Excerpts from the Self-Made Myth (continued)

Excerpts from the Profilees 

Jerry Fiddler: Public Support for Education
Helped Get Me Where I Am

Jerry Fiddler was co-founder, CEO, and chairman of Wind River Systems in Alameda, California. Now a mentor, an investor, and a professor of entrepreneurship, he helps entrepreneurs start new businesses.

“One of the things people don’t talk about is how much we really rely on government institutions to maintain a fair playing field. Entrepreneurship is an equalizer, a way that people who aren’t wealthy can become more wealthy, can become more independent, and in the process can provide a huge amount of benefit to society as a whole. But we live in a society right now that is going in exactly the opposite direction. The disparity in wealth between the bottom and the top is growing dramatically, and the middle class is being squeezed out.

All of us, but especially entrepreneurs, rely on the government’s role of creating a level playing field, and people like the SEC and the FTC [Federal Trade Commission] and other regulating agencies are critical to entrepreneurship. Large business interests obviously put huge effort into lobbying, much of it into reducing regulation, but for small businesses, for startups, that regulation is important. The only way that you can have a healthy startup economy is if you have a level playing field that allows those companies to come into being and to compete, and that has to come back to some level of regulation; the government has to be regulating.

And then there’s the rest of the infrastructure that we need—the roads and the railroads, transportation and information infra- structure that makes wealth creation possible in this country.

To take it up to a higher level, as a country we are absolutely the envy of the world in terms of the intellectual horsepower we put together—the creativity, the technology, the leadership. Why is that here? To me much of it is a product of the entrepreneurial system and of the immigrants who prized education, learning, and initiative. But most of all, it’s a product of the public education system.”

Thelma Kidd: Taxes Are Just the Price of Doing Business
Thelma Kidd is the co-founder of Davis-Kidd Booksellers, which grew to four stores across Tennessee, employing more than 200 people before being sold to another independent bookseller in 1997.

“Women have started, owned and inherited businesses in the United States since the founding of the country, yet official recognition and support for women’s enterprise development has been in existence only for the past 25 years . . .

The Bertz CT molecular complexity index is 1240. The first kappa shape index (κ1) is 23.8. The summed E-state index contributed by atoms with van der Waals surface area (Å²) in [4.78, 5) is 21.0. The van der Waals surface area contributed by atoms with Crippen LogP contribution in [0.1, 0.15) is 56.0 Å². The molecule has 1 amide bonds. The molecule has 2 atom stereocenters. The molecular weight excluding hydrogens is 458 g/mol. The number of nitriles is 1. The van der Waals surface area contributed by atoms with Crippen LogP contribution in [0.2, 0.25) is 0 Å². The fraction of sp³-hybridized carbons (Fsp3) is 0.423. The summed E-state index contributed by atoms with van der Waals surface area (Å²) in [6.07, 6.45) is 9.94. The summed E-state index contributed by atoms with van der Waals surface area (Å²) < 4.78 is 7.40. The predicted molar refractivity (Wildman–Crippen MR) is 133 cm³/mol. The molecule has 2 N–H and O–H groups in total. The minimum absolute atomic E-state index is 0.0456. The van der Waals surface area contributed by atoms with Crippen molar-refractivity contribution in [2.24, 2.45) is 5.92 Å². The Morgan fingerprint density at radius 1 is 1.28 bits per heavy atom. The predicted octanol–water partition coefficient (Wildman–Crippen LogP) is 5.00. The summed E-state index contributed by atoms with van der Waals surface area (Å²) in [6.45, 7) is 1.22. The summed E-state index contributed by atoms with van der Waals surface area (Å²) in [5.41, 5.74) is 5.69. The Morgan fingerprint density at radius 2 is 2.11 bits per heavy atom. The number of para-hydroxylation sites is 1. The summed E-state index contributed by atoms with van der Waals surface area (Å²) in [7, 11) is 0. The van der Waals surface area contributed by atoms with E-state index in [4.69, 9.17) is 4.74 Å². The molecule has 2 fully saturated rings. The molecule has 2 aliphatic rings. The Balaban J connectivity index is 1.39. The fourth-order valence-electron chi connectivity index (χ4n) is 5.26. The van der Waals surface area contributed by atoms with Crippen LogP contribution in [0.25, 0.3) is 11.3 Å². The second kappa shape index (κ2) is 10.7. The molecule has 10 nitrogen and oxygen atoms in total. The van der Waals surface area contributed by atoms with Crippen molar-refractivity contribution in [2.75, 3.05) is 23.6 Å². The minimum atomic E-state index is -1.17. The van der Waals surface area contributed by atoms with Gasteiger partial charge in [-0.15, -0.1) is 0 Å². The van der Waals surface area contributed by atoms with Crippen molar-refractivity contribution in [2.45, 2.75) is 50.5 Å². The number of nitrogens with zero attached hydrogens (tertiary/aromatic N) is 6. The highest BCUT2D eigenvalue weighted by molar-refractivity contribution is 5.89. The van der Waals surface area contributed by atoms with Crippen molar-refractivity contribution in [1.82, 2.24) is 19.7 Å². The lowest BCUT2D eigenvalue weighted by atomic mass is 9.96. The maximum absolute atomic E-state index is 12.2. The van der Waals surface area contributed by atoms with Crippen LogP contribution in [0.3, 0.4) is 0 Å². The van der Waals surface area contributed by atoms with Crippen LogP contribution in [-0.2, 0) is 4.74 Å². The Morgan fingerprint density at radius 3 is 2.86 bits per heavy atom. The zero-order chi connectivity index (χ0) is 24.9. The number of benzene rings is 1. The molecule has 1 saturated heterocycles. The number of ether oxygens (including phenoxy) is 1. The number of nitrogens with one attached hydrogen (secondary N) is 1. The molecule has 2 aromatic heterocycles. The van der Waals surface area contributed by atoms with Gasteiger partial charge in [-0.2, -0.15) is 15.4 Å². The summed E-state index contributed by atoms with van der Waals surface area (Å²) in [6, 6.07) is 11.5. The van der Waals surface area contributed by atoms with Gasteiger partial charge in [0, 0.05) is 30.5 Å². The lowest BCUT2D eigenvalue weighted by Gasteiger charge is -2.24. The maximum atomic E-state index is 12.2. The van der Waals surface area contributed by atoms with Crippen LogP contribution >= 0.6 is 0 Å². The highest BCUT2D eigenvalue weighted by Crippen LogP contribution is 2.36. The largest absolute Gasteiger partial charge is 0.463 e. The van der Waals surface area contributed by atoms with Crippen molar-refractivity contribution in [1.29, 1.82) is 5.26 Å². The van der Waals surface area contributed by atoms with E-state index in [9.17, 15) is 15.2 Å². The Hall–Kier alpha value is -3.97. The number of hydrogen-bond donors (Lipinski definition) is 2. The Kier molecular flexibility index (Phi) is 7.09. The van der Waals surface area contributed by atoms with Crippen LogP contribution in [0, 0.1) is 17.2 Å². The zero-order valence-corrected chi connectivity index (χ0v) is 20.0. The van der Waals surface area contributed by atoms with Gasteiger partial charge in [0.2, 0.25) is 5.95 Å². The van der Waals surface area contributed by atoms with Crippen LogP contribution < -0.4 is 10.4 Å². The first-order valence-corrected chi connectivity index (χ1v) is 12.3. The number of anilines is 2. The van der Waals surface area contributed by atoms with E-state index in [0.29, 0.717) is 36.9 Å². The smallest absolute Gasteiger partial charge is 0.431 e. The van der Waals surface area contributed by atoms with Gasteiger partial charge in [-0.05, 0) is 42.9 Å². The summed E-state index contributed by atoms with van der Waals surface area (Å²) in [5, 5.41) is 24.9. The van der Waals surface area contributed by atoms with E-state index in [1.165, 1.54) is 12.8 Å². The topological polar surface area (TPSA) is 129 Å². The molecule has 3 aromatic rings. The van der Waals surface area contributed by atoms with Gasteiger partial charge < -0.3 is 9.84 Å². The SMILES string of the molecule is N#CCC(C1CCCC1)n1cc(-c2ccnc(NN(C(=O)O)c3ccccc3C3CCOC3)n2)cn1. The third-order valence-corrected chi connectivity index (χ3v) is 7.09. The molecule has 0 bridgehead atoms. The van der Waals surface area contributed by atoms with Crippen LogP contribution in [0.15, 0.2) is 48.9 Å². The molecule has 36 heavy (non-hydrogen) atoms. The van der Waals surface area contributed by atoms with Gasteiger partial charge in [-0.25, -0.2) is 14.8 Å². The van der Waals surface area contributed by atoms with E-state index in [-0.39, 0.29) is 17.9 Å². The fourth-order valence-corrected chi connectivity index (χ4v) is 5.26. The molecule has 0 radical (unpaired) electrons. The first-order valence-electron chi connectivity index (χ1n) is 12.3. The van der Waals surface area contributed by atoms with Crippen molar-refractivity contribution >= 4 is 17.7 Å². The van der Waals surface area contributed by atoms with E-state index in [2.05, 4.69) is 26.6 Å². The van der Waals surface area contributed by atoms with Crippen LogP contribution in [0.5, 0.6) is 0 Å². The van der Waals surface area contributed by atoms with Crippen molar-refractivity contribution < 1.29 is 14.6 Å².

The first federal government program to assist women’s business enterprises came as the direct result of lobbying from women business owners. Due to their efforts not only in lobbying the federal government but in urging the appointment of women in key agency positions, an interagency government task force was created, and a research study was conducted to review the status of women-owned firms in the US. The resulting report, “The Bottom Line: Unequal Enterprise in America,” documented some of the barriers that women faced in starting and growing their businesses. In response to the report, President Jimmy Carter issued an executive order in 1979 establishing an Office of Women’s Business Ownership within the US Small Business Administration.

Shortly thereafter, a pilot loan program was established, the office began working with federal procurement officials to get more women-owned businesses involved in selling goods and services to the government, and began reaching out to the women’s business community through speeches, conferences, and news releases.”

Glynn Lloyd: Transportation and Food Safety Regulations Help My Business
Glynn Lloyd is the founder of City Fresh Foods, a Boston- based food service and delivery company.

“Well, let’s talk about transportation. We’re a delivery company. We’re going 60 to 70 miles north, east, and south. So without roads, we have no business. We’re using back roads, side roads, and highways. Interesting enough, this was a tough year for us because we do a lot of the schools. Due to the heavy snow, we lost five days of school this year in terms of business, which is unheard of in the past few years. But there would have been a lot more if we didn’t have the infrastructure to clean the streets [and] put the salt down, which I know is very expensive, actually.

Water . . . clean water. We had the issue this year where there was a little concern around water contamination, and they shut it down. We had to pull our water from a different reservoir. And we had to literally boil all of our water here, and it took us back in time. I mean, you talk about taking for granted. I was saying, “What happens if you didn’t have water?” Well, we experienced it this past year. So, those are the basics. We treat it like the air that we breathe, but the reality is, without it, you’re out of business.”

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